2011 Ford Explorer Police Interceptor
We doubt that anyone would praise the full-size, V-8 powered Crown Vic for its fuel economy, and municipal budgets from coast to coast are being trimmed to save every available nickel and dime.
Enter Ford’s latest police vehicles, which promise to deliver significant fuel savings when compared to the discontinued Crown Vic. The Taurus-based Police Interceptor Sedan is rated at 18 mpg city and 26 mpg highway, an improvement of 4 mpg city and 5 mpg highway over the Crown Vic.
The Explorer-based Interceptor Utility gets an EPA estimated 16 mpg city and 22 mpg highway, which is best-in-class for police utility vehicles. It also beats the Crown Vic by 2 mpg in the city and 1 mpg on the highway.
Since police vehicles can spend as much as 6.7 hours idling per 10-hour shift, the fuel savings offered by the Police Interceptor Sedan is even more impressive. Compared to the Crown Victoria, Ford’s latest police sedan uses 35-percent less fuel at idle, thanks to its smaller displacement engine and advances like EPAS electric power steering.
Smaller displacement doesn’t mean less power, either. The base 3.5-liter V-6 in Ford’s Police Interceptor Sedan delivers 288 horsepower, or 38 more than the V-8 used in the Crown Vic.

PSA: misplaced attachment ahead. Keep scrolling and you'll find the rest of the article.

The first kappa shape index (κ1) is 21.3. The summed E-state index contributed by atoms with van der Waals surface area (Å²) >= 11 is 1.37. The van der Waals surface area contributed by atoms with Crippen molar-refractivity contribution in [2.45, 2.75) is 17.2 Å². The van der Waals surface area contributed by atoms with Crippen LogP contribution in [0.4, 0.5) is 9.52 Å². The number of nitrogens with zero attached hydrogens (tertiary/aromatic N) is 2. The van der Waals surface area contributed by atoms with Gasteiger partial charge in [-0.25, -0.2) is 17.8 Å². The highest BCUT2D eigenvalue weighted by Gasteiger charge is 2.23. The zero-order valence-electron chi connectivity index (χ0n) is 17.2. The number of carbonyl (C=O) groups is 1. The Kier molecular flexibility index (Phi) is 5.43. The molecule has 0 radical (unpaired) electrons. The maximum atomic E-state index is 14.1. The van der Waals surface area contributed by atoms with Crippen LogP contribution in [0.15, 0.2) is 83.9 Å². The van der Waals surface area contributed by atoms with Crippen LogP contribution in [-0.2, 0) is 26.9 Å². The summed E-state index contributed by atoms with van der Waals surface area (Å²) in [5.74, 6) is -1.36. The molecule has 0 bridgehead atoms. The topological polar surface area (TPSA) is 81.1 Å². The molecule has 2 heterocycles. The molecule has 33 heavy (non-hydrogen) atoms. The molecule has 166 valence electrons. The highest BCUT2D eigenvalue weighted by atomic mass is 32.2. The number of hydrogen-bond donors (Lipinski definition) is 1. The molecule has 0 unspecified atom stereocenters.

If that’s not fast enough, the available EcoBoost 3.5-liter V-6 Interceptor Sedan gets 365 horsepower and all-wheel-drive, allowing it to out-accelerate competitive police sedans from Dodge and Chevrolet, according to Los Angeles Sheriff’s Department 0-60 mph testing.
Even the V-6 equipped Police Interceptor Utility can hold its own against the V-8 powered Chevy Tahoe PPV, beating it in the run from 0-60 mph by just over a full second.
Chicago will soon take delivery of some 500 Ford Police Interceptors, giving the brand its first real-world, big-city test of its new products. We’ll be sure to keep you posted on what we hear about Ford’s latest Interceptors.